Your local Whole Foods will probably not carry the ideal cuts of meat for this experiment. The average grocery store butcher likely receives their meat as primal cuts, which are then broken down in the store and cut into individual steaks for easy consumption. The fat cap so critical to successful aging is removed. Aging smaller pieces of beef or even single steaks will ultimately fail — there will be too much loss and no exterior layers to protect the meat as it ages.

To age meat at home, you need a section of a primal cut that hasn't been fully processed. Ideally, a bone-in section of rib eye or large portion of New York strip are best, "although we're getting comments back about [users] aging chuck roast and grinding it into burgers," notes Rizzo. To find it, seek out a local butcher or purveyor. I strongly recommend calling in advance, and be prepared to make a sizable investment. My big slab of rib eye set me back nearly $200.

28 Days Later...

Over the course of nearly a month, I watched my lump of beef slowly discolor, shrink, harden and eventually develop worrisome pockets of mold on the crusty exterior.

"There can be mold, yes," Rizzo says. Mold is normal. But if you're not a savvy home cook hip to the ways of dry-aging, mold is usually an indication of rot and ruin. To combat these and related fears, the SteakAger has set up a community Facebook page for users to share information, advice and experiences — a grassroots venue for consumer education. This is critical: Without a minimal knowledge base, the SteakAger fails. At the first sign of mold or heavy discoloration, an amateur user will toss out the meat (and a hefty investment) and label the experience a failure.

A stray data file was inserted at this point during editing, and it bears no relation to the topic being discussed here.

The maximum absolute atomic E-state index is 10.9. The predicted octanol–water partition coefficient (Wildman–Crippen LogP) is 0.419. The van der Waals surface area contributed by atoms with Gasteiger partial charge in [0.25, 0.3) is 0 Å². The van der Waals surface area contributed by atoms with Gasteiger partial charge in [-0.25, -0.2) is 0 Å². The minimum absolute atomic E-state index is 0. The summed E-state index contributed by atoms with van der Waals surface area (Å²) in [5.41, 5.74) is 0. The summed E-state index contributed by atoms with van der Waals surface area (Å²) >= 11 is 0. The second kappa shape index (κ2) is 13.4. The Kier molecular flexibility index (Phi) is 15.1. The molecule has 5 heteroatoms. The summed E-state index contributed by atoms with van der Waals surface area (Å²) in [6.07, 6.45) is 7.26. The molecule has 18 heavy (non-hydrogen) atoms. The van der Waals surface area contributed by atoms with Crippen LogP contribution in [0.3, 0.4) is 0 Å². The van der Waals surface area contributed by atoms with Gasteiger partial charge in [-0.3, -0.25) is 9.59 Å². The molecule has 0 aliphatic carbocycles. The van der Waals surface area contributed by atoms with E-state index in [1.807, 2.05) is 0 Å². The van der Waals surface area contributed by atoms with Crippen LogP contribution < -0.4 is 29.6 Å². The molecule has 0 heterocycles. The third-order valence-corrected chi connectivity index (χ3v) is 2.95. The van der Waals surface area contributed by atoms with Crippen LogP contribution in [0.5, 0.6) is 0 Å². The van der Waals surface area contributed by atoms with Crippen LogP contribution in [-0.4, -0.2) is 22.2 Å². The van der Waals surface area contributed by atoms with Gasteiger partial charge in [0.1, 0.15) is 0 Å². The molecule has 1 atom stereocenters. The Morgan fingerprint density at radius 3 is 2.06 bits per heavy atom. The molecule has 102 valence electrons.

I removed my rib eye and began slicing off the decayed exterior. I actually removed more than I anticipated and because of the mold, these pieces were unusable (though some users repurpose the shavings in traditional demi-glace recipes, for instance). After some very unladylike amateur butchering, I ended up with two humongous, delicious-looking steaks from the center of the cut, each two inches thick. It wasn't pretty, and it wasn't perfect, but for a first attempt it was clear that the box does work. With some fine tuning, the SteakAger could deliver powerful results.

The Verdict

At a wallet-busting $250, I expect a better-designed product with functional mobile app integration. A white box made of entirely of food-safe plastic and stainless steel is not exactly an aesthetic gem. It monopolizes a decent amount of space (access to a secondary fridge is preferable) and requires a large grocery investment up front. Additionally, finding primal cuts with the fat cap intact can be a challenge. In all, it's a large ask for a novice home cook.

But that isn't the target market. The SteakAger is meant for more adventurous consumers: meat eaters who appreciate the nuances of dry-aged steak and are willing to experiment in the kitchen to create their own restaurant-caliber dishes.

Rizzo explains, "It's a tool. There is a creativity to it, you try it, gain some knowledge from it, figure out what you like, and then you go back and try again. You can create something that is not accessible to the normal public." The average grocery store doesn't carry 45-day-aged rib eyes, but it is possible to create that caliber of meat with the SteakAger, assuming you have the patience and willingness to persevere over a few false starts and imperfect early attempts. There will be mold. There will be questionable discoloration. There will be at-home butchering. For some, this is terrifying. For others, this is a fun adventure with a delicious reward.